Tuesday, January 14, 2014

One more geologically interesting Hong Kong island! (Photo-essay)

After this third and final photo-essay of my excursion to Tung Ping Chau, it'll be time to say farewell to Hong Kong's geologically interesting as well as most remote island.  Sadly, after my two friends and I visited the area and hiked along the 6 kilometer length Ping Chau Country Trail, some sections of it have been blocked by the island's villagers.  

So it'll be a while, if ever, before people can go entirely along the route that we went along -- which is a real pity since, as can be seen from this and the previous photo-essays, the hike did yield some interesting and cool sights indeed...

A non-geological sight to begin with -- more specifically,
of a hairy caterpillar embracing a flowering plant!

Back to a geological focus -- albeit a photo with
aquatic as well as land elements!
 Weird, I know, but don't the roots look like
they've sketched out a skirted human figure? :O
 Can you make out the formation known as 
Dragon Diving Into the Sea in the above photo?

Is this a trilobite -- or its descendent, at least --
that I see in the photo?!
 I should write something geologically pertinent
but will state instead that I was drawn
most to this view by its beauty

Have you ever seen a geological formation like this?

...or, for that matter, one that looked as pretty 
as this one?


Bill said...


This last Tung Ping Chau photo-essay may be your best one of this island. Anyone with a modicum of imagination wouldn't have difficulty forming metaphors or experience some level of imaginative interaction with them. I know that Magic Cop (a film you gave a favorable review in a previous incarnation) had a few brief scenes filmed here.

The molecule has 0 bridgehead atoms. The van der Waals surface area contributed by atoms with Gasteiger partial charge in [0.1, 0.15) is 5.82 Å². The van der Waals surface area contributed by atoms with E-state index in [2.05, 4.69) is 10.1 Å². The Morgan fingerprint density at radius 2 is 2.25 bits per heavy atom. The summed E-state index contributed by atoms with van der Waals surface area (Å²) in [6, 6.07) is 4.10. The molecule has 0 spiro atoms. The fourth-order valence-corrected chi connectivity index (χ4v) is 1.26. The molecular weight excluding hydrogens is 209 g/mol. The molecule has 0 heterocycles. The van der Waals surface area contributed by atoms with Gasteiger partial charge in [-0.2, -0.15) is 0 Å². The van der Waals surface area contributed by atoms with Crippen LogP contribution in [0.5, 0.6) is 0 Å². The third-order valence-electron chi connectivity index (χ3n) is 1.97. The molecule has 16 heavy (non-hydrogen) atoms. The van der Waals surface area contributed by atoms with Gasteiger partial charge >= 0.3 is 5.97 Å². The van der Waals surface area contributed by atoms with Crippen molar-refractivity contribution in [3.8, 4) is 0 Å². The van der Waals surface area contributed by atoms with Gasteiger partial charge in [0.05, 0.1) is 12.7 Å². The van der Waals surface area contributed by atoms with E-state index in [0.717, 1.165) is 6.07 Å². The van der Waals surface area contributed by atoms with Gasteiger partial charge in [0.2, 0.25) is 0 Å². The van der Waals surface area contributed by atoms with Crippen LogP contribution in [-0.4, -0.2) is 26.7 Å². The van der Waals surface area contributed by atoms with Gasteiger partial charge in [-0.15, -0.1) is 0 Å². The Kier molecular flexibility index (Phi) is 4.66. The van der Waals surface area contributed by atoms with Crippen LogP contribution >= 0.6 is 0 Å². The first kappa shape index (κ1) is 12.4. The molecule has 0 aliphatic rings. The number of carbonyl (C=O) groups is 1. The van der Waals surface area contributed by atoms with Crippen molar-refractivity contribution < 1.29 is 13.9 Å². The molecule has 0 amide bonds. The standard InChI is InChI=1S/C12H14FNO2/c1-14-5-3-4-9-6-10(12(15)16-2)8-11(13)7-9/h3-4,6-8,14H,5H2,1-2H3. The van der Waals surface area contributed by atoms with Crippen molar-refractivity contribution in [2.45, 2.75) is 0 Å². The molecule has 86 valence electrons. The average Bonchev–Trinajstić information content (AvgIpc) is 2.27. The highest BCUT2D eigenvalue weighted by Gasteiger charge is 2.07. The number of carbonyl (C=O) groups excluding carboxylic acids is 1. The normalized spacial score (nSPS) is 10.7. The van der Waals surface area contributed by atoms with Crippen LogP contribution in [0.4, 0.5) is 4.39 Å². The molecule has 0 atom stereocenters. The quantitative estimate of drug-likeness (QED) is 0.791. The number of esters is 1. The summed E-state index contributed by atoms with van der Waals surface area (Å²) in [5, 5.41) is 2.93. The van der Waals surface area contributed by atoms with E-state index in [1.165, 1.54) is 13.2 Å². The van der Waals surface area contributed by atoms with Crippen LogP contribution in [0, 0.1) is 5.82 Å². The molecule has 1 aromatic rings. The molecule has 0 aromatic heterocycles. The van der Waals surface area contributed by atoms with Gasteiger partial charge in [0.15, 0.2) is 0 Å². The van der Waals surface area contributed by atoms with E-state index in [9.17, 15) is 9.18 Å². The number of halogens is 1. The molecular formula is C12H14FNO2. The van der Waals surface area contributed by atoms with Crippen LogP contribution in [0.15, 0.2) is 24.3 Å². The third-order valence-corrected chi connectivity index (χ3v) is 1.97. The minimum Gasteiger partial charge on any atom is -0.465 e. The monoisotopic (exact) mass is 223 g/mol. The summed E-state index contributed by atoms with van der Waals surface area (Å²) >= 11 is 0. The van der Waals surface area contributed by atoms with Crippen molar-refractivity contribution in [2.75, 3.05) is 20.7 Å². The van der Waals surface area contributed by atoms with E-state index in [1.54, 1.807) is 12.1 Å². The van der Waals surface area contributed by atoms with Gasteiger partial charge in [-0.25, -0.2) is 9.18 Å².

The second photo from the bottom of the porous stratified rock could just as easily be a massive sponge, or nearly petrified wood, or even a discarded metal hulk...Third photo from the bottom, the vertical shot of the small gorge, would be a good setting for an epic wuxia film, maybe by King Hu, in which the heroic fighters are dwarfed by nature.

It is the second photo from the top that for me best expresses the sedimentary nature of the island. The wideangle shot gives the layers of rock an inclined look which leads the eye to the land mass in the distance - emphasizing the isolation and loneliness of the island.

Since, as you say, parts of the island are now offlimits, this summer daytrip is all the more memorable and haunting.


YTSL said...

Hi Bill --

Thanks for your lengthy comments on this photo-essay -- and especially for the "Magic Cop" location ID. Hadn't realized that -- though do know that some scenes in "Duel to the Death" also were filmed on Tung Ping Chau. :)

Bill said...

Hi Yvonne,

Thanks for informing me that some scenes in Duel to the Death were filmed on this sedimentary island. It makes me like this film even more. I love that film, directed by Ching Siu Tung, for its surreal set-pieces...Ching Siu Tung is my favorite action-fight choreographer. His action choreography in the concluding moments of Dragon Inn ('92), when the characters seem to fight and dance in a hallucinatory twirl in the desert, is why I love Hong Kong cinema. Please excuse this nostalgic flourish.


YTSL said...

Hi again Bill --

No excuses necessary for your "nostalgic flourish". And FWIW, Ching Siu Tung's my favorite action choreographer too. Like you, I love "Dragon Inn" -- with other works featuring his action choreography that I like a lot being "Swordsman II", "Swordsman III: The East is Red" and "Peking Opera Blues"! (And yes, it's not escaped my attention that they all have Brigitte Lin in their cast too! ;b)